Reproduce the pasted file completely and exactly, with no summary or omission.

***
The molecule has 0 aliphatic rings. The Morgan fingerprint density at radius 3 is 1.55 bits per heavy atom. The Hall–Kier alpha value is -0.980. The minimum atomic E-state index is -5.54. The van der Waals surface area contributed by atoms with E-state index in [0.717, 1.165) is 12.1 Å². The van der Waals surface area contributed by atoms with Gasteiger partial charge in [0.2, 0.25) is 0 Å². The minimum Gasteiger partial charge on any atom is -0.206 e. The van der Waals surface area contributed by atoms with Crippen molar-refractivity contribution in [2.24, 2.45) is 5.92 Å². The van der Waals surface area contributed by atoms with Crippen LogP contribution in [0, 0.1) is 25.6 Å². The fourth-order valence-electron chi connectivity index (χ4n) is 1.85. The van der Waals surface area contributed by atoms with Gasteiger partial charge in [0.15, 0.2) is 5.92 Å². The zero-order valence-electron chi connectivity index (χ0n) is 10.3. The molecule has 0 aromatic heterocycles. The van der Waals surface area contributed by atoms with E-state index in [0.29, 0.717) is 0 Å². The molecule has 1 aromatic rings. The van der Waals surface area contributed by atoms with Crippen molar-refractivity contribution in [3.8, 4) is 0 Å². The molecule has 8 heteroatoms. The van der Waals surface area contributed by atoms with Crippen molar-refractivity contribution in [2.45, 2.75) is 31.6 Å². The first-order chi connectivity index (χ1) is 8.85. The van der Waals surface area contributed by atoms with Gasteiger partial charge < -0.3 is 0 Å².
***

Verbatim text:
The molecule has 0 aliphatic rings. The Morgan fingerprint density at radius 3 is 1.55 bits per heavy atom. The Hall–Kier alpha value is -0.980. The minimum atomic E-state index is -5.54. The van der Waals surface area contributed by atoms with E-state index in [0.717, 1.165) is 12.1 Å². The van der Waals surface area contributed by atoms with Gasteiger partial charge in [0.2, 0.25) is 0 Å². The minimum Gasteiger partial charge on any atom is -0.206 e. The van der Waals surface area contributed by atoms with Crippen molar-refractivity contribution in [2.24, 2.45) is 5.92 Å². The van der Waals surface area contributed by atoms with Crippen LogP contribution in [0, 0.1) is 25.6 Å². The fourth-order valence-electron chi connectivity index (χ4n) is 1.85. The van der Waals surface area contributed by atoms with Gasteiger partial charge in [0.15, 0.2) is 5.92 Å². The zero-order valence-electron chi connectivity index (χ0n) is 10.3. The molecule has 0 aromatic heterocycles. The van der Waals surface area contributed by atoms with E-state index in [0.29, 0.717) is 0 Å². The molecule has 1 aromatic rings. The van der Waals surface area contributed by atoms with Crippen molar-refractivity contribution in [3.8, 4) is 0 Å². The molecule has 8 heteroatoms. The van der Waals surface area contributed by atoms with Crippen molar-refractivity contribution in [2.45, 2.75) is 31.6 Å². The first-order chi connectivity index (χ1) is 8.85. The van der Waals surface area contributed by atoms with Gasteiger partial charge < -0.3 is 0 Å².